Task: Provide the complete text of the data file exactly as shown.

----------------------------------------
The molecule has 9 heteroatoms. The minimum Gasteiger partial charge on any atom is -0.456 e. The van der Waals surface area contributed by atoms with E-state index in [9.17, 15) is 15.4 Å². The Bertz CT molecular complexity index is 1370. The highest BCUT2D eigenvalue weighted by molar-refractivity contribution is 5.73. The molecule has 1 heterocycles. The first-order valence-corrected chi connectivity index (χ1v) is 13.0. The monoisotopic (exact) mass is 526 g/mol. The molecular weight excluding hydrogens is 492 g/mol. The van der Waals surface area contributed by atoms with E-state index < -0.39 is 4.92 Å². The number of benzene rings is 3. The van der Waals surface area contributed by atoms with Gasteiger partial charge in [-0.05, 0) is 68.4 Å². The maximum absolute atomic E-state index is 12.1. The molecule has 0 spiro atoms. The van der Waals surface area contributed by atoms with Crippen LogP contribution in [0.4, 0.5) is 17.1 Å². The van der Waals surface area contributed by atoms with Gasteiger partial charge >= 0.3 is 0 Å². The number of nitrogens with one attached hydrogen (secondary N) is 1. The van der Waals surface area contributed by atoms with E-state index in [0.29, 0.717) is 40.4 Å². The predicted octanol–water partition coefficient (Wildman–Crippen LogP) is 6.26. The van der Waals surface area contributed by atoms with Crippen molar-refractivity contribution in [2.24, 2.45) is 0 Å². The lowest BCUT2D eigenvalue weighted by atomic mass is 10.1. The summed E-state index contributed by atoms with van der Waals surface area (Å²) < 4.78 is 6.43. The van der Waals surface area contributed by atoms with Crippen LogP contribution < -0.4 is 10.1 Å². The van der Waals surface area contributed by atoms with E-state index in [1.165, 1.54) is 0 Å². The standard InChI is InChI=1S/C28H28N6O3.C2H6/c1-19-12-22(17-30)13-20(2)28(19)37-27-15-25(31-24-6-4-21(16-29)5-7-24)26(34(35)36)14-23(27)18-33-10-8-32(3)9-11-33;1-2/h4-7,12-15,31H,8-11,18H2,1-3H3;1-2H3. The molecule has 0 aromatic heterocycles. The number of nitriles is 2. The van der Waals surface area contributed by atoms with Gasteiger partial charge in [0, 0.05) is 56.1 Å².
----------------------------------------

The molecule has 9 heteroatoms. The minimum Gasteiger partial charge on any atom is -0.456 e. The van der Waals surface area contributed by atoms with E-state index in [9.17, 15) is 15.4 Å². The Bertz CT molecular complexity index is 1370. The highest BCUT2D eigenvalue weighted by molar-refractivity contribution is 5.73. The molecule has 1 heterocycles. The first-order valence-corrected chi connectivity index (χ1v) is 13.0. The monoisotopic (exact) mass is 526 g/mol. The molecular weight excluding hydrogens is 492 g/mol. The van der Waals surface area contributed by atoms with E-state index < -0.39 is 4.92 Å². The number of benzene rings is 3. The van der Waals surface area contributed by atoms with Gasteiger partial charge in [-0.05, 0) is 68.4 Å². The maximum absolute atomic E-state index is 12.1. The molecule has 0 spiro atoms. The van der Waals surface area contributed by atoms with Crippen LogP contribution in [0.4, 0.5) is 17.1 Å². The van der Waals surface area contributed by atoms with Gasteiger partial charge >= 0.3 is 0 Å². The number of nitrogens with one attached hydrogen (secondary N) is 1. The van der Waals surface area contributed by atoms with E-state index in [0.29, 0.717) is 40.4 Å². The predicted octanol–water partition coefficient (Wildman–Crippen LogP) is 6.26. The van der Waals surface area contributed by atoms with Crippen molar-refractivity contribution in [2.24, 2.45) is 0 Å². The lowest BCUT2D eigenvalue weighted by atomic mass is 10.1. The summed E-state index contributed by atoms with van der Waals surface area (Å²) < 4.78 is 6.43. The van der Waals surface area contributed by atoms with Crippen LogP contribution < -0.4 is 10.1 Å². The van der Waals surface area contributed by atoms with E-state index in [1.165, 1.54) is 0 Å². The standard InChI is InChI=1S/C28H28N6O3.C2H6/c1-19-12-22(17-30)13-20(2)28(19)37-27-15-25(31-24-6-4-21(16-29)5-7-24)26(34(35)36)14-23(27)18-33-10-8-32(3)9-11-33;1-2/h4-7,12-15,31H,8-11,18H2,1-3H3;1-2H3. The molecule has 0 aromatic heterocycles. The number of nitriles is 2. The van der Waals surface area contributed by atoms with Gasteiger partial charge in [0, 0.05) is 56.1 Å².